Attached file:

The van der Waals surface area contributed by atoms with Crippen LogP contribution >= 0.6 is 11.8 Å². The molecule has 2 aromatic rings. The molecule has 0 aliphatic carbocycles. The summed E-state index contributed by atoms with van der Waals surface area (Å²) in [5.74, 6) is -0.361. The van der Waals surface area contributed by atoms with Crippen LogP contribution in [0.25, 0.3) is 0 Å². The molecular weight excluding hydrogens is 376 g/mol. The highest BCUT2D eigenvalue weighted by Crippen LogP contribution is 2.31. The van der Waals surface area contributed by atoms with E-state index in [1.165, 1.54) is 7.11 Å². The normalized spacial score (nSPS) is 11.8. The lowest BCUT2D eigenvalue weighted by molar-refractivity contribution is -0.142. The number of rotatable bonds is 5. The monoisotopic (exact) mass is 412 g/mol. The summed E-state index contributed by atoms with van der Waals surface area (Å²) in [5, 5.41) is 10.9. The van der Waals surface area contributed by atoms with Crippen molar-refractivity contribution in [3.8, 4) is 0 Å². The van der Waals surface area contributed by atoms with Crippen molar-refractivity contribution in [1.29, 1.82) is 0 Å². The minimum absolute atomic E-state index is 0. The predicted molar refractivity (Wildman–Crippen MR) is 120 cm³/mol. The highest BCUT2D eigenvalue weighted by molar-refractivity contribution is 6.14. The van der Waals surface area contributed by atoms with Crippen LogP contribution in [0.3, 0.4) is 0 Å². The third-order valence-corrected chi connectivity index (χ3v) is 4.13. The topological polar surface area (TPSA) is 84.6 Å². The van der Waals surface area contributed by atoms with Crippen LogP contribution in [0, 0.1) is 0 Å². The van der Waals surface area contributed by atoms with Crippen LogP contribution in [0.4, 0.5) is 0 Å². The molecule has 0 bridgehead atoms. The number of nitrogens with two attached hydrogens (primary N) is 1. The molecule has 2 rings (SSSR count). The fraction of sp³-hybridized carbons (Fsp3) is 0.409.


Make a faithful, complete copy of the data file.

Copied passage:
The van der Waals surface area contributed by atoms with Crippen LogP contribution >= 0.6 is 11.8 Å². The molecule has 2 aromatic rings. The molecule has 0 aliphatic carbocycles. The summed E-state index contributed by atoms with van der Waals surface area (Å²) in [5.74, 6) is -0.361. The van der Waals surface area contributed by atoms with Crippen LogP contribution in [0.25, 0.3) is 0 Å². The molecular weight excluding hydrogens is 376 g/mol. The highest BCUT2D eigenvalue weighted by Crippen LogP contribution is 2.31. The van der Waals surface area contributed by atoms with E-state index in [1.165, 1.54) is 7.11 Å². The normalized spacial score (nSPS) is 11.8. The lowest BCUT2D eigenvalue weighted by molar-refractivity contribution is -0.142. The number of rotatable bonds is 5. The monoisotopic (exact) mass is 412 g/mol. The summed E-state index contributed by atoms with van der Waals surface area (Å²) in [5, 5.41) is 10.9. The van der Waals surface area contributed by atoms with Crippen molar-refractivity contribution in [3.8, 4) is 0 Å². The van der Waals surface area contributed by atoms with Crippen molar-refractivity contribution in [1.29, 1.82) is 0 Å². The minimum absolute atomic E-state index is 0. The predicted molar refractivity (Wildman–Crippen MR) is 120 cm³/mol. The highest BCUT2D eigenvalue weighted by molar-refractivity contribution is 6.14. The van der Waals surface area contributed by atoms with Crippen LogP contribution in [0.3, 0.4) is 0 Å². The third-order valence-corrected chi connectivity index (χ3v) is 4.13. The topological polar surface area (TPSA) is 84.6 Å². The van der Waals surface area contributed by atoms with Crippen LogP contribution in [0, 0.1) is 0 Å². The van der Waals surface area contributed by atoms with Crippen LogP contribution in [0.4, 0.5) is 0 Å². The molecule has 0 bridgehead atoms. The number of nitrogens with two attached hydrogens (primary N) is 1. The molecule has 2 rings (SSSR count). The fraction of sp³-hybridized carbons (Fsp3) is 0.409.